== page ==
The confidentiality of Trump's medical information has limits    

The confidentiality of Trump's medical information has limits    
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When training to be a psychiatrist, one of the most disturbing situations I faced involved a mother who came to the emergency room for treatment for depression and told me confidentially, in passing, that she often beat her seven-year-old son. When she grew frustrated with him, she said, she would slap him hard with the end of an electrical cord. As she told me, my neck bristled.    

As a trainee, I wasn’t sure what to do. Medical school emphasized how our primary responsibility was to our patients and their privacy. But what about the harm to her son? I was uncertain whether I should report her to Child Protective Services and, if so, whether they would take her son away from her, whether she, therefore, would become more distraught and depressed — and whether any of that mattered. She was young and hadn’t finished high school; how well would she understand these issues?   

I told her to wait in the curtain-partitioned cubicle and I wandered out to find a supervisor, who told me that the child’s right to be safe trumped her right to confidentiality. I told the mother that I would need to report the case.         

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Dr. Sean Conley, Trump’s White House physician, has refused to disclose key information about President TrumpDonald TrumpJan. 6 panel plans to subpoena Trump lawyer who advised on how to overturn election Texans chairman apologizes for 'China virus' remark Biden invokes Trump in bid to boost McAuliffe ahead of Election Day MORE’s medical condition. When asked particular questions, he responded, “I’m not going to answer that.”  He cited the Health Insurance Portability and Accountability Act (HIPAA) as a reason. But HIPAA rules do not apply if a patient chooses to release his or her information to others. Hence, Trump could easily agree to disclose more information about his condition, eliminating HIPAA as a barrier.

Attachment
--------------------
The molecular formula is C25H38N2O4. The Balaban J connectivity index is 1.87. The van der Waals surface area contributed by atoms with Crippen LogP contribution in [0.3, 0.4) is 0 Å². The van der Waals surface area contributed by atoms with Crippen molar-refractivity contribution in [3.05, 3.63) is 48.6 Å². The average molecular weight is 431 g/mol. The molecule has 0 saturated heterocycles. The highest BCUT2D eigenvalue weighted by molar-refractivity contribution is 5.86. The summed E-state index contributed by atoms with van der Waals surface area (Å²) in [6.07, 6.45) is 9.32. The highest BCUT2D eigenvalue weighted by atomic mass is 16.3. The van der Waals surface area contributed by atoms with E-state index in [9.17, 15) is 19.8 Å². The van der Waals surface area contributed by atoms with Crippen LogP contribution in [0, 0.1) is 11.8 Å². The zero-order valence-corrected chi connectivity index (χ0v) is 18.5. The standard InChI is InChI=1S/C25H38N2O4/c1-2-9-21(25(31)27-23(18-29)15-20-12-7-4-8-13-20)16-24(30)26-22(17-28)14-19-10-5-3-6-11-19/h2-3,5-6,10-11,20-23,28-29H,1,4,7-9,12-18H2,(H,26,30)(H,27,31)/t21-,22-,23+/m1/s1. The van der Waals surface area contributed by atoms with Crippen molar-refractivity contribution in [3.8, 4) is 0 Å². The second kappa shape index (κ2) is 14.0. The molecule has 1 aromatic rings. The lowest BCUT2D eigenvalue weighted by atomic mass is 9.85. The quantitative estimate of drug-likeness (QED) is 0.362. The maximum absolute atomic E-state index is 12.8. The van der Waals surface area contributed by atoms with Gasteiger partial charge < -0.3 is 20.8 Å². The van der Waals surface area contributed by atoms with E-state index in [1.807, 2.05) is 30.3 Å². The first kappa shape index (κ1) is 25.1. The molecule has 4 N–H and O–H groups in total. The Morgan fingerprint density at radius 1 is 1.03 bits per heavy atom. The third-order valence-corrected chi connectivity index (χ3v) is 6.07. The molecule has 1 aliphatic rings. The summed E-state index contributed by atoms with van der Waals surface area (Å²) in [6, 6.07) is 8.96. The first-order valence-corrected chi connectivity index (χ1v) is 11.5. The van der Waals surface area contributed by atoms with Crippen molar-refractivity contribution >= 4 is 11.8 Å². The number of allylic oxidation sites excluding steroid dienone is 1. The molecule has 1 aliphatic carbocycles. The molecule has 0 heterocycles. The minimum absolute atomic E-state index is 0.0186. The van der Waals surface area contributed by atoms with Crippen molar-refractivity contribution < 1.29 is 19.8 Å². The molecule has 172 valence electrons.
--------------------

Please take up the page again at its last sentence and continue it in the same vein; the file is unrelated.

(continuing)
Medical privacy dates back to the Hippocratic Oath, written around 550 BC, which states: "What I may see or hear in the course of the treatment or even outside of the treatment in regard to the life of men, which on no account one must spread abroad, I will keep to myself, holding such things shameful to be spoken about."   

Medicine has advanced enormously since then and so, too, have an appreciation of the complexities of bioethics. The Hippocratic Oath also opposed abortion — which was, undoubtedly, dangerous in the era before sterile techniques were developed — and states that medical school should be free for a professor's children.    

Today, a patient’s right to privacy is an important ethical principle but must be weighed against other ethical principles as well, such as beneficence, justice and avoiding harm to others.